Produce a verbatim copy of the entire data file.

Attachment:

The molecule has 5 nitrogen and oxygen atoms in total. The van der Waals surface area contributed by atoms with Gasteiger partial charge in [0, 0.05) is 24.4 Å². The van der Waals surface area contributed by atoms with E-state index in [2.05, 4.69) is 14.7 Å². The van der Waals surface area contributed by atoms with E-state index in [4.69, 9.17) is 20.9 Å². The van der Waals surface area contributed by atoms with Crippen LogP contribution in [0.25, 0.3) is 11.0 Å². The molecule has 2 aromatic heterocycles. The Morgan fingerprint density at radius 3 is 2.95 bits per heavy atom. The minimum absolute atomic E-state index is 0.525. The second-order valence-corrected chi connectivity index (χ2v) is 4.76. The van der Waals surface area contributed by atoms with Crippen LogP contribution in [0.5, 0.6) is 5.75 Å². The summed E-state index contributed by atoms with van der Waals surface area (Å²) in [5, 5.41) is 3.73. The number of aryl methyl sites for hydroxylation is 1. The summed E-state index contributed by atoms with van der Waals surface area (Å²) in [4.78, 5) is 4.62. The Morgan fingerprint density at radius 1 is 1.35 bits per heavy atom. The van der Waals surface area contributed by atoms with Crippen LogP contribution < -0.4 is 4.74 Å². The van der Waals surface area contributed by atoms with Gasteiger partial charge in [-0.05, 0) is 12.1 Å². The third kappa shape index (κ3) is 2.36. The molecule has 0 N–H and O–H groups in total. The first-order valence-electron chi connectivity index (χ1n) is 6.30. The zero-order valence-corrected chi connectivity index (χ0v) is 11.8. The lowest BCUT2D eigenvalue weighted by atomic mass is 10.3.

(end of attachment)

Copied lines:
The molecule has 5 nitrogen and oxygen atoms in total. The van der Waals surface area contributed by atoms with Gasteiger partial charge in [0, 0.05) is 24.4 Å². The van der Waals surface area contributed by atoms with E-state index in [2.05, 4.69) is 14.7 Å². The van der Waals surface area contributed by atoms with E-state index in [4.69, 9.17) is 20.9 Å². The van der Waals surface area contributed by atoms with Crippen LogP contribution in [0.25, 0.3) is 11.0 Å². The molecule has 2 aromatic heterocycles. The Morgan fingerprint density at radius 3 is 2.95 bits per heavy atom. The minimum absolute atomic E-state index is 0.525. The second-order valence-corrected chi connectivity index (χ2v) is 4.76. The van der Waals surface area contributed by atoms with Crippen LogP contribution in [0.5, 0.6) is 5.75 Å². The summed E-state index contributed by atoms with van der Waals surface area (Å²) in [5, 5.41) is 3.73. The number of aryl methyl sites for hydroxylation is 1. The summed E-state index contributed by atoms with van der Waals surface area (Å²) in [4.78, 5) is 4.62. The Morgan fingerprint density at radius 1 is 1.35 bits per heavy atom. The van der Waals surface area contributed by atoms with Crippen LogP contribution < -0.4 is 4.74 Å². The van der Waals surface area contributed by atoms with Gasteiger partial charge in [-0.05, 0) is 12.1 Å². The third kappa shape index (κ3) is 2.36. The molecule has 0 N–H and O–H groups in total. The first-order valence-electron chi connectivity index (χ1n) is 6.30. The zero-order valence-corrected chi connectivity index (χ0v) is 11.8. The lowest BCUT2D eigenvalue weighted by atomic mass is 10.3.